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Nick Brignola

Photo: Martin Benjamin

The 10 best Capital Region musicians and bands of the past 30 years

If you’ve spent any amount of time around the Capital Region music scene, you know that its various players are an incestuous bunch. Not like that, but it’s not unlikely to find one drummer keeping time for four different singer-songwriters, or one frontman belting it out in front of four different backing groups. So when it came time to count up the votes for this category, we faced a vote-tallying quandary: How would we tackle the more prolific or restless performers if the voters did not reach a consensus on one particular project that the performer was involved in? Steve Gaylord, for instance, has plied his wares in a few different bands (Beef, the Wasted) over the years, along with performing under his own name and as Gay Tastee; accordingly, different members of our voting pool named different Gaylord projects. So we decided to pool votes that pointed to a similar creative force. Hence, “Steve Gaylord,” as a brand name of sorts, lands at No. 5 on our list.

The pooling also helped when it came to our No. 2 and No. 7 entries. Val Haynes led the Units in the early 1980s, then the band changed their name to Fear of Strangers after another Units claimed usage of the moniker; later, Haynes cut two critically acclaimed records as Lonesome Val for the Bar/None label. Clearly, votes for any of the three acts spoke to an appreciation of Haynes’ craft, and thus she’s our No. 2 best musical act of the last three decades. Eddie Angel reaped the benefits of having been the ax-master for Los Straitjackets these last few dozen years, but his various other contributions to the rockabilly canon—particularly the Neanderthals, with fellow local boy Johnny Rabb—put him over the top and on our list at No. 7.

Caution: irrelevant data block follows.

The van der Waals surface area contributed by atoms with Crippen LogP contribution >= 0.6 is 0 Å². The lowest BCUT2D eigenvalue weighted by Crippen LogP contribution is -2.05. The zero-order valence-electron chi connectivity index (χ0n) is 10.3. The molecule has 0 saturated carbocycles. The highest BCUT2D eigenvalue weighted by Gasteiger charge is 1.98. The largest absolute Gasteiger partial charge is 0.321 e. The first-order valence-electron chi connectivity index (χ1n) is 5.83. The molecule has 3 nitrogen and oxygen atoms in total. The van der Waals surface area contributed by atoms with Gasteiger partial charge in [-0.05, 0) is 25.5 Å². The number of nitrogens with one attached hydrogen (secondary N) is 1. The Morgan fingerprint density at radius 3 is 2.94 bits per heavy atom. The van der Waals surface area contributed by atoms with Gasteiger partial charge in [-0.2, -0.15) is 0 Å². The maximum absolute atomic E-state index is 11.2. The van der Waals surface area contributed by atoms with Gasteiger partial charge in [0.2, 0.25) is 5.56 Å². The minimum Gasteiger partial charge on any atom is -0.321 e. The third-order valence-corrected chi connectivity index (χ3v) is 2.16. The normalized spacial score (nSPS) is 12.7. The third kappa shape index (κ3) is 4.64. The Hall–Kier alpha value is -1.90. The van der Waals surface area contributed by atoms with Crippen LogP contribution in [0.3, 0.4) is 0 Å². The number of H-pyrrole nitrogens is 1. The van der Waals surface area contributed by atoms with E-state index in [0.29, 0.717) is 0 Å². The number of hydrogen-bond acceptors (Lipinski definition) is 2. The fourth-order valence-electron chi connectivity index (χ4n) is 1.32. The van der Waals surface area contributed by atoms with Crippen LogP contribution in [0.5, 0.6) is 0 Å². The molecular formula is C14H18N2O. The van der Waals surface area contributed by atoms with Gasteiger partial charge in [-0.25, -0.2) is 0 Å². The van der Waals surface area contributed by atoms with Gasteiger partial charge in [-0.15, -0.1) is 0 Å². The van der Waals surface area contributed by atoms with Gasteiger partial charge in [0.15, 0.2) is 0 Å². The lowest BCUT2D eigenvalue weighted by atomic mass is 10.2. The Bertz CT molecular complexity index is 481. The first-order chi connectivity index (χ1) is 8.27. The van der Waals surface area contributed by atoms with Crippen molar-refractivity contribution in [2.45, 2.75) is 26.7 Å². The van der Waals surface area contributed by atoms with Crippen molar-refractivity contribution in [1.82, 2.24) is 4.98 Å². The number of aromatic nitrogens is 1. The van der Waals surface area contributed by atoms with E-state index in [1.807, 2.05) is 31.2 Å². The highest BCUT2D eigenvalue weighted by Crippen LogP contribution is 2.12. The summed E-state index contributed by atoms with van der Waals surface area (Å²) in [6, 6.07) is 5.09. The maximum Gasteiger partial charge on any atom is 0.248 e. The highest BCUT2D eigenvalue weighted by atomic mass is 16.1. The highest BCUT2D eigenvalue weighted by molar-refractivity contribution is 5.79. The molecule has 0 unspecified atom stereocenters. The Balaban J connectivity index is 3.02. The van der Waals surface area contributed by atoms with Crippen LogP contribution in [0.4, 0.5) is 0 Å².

Other acts on our list were easier to pin down. Indeed, the remaining bands are a who’s who of bands that coulda-shoulda-almost put our area on the map: Blotto are, to this day, our area’s most widely known export; sing “I Wanna Be A Lifeguard” to anyone over 30 and they’ll either start singing along or stomp on your toes to make you stop. The Kamikaze Hearts are the youngest act here, by a few years, but quite possibly the most celebrated local act of the last decade. The Figgs and Super 400 both continue to put the “power” in power trio; both acts seem to just now be reaching their stride. The remaining three acts were simply ahead of their time: Mid-’90s rockers Subduing Mara just missed getting in on the alt-country boom; the Clay People fused industrial and metal years before like-minded acts topped the alternative charts; and Mambo-X’s world-beat-influenced pop predated the success of indie favorites Vampire Weekend by a good 20 years.

But at No. 1, with not a challenger in sight, sits the late, great Nick Brignola, looking down from the heavens with baritone sax in hand. As it should be.

 

Survey respondents ranked up to 10 choices, and points were tallied as follows: 10 for 1st place, 9 for 2nd, and so on.

1. Nick Brignola (49)

2. Units/ Fear of Strangers/ Val Haynes (38)

3. Tie: Blotto (35); Kamikaze Hearts (35)

5. Steve Gaylord/ The Wasted/Beef (34)

6. The Figgs (30)

7. Eddie Angel (29)

8. Tie: Mambo-X (25); Subduing Mara (25)

10. Tie: Clay People (24); Super 400 (24)

Honorable mention: Johnny Rabb (22), Section 8 (22), The Wait (20), Home (19), Lee Shaw (18), One King Down (15), Alex Torres and the Latin Kings (14), Adrian Cohen (12), Withstand (12)

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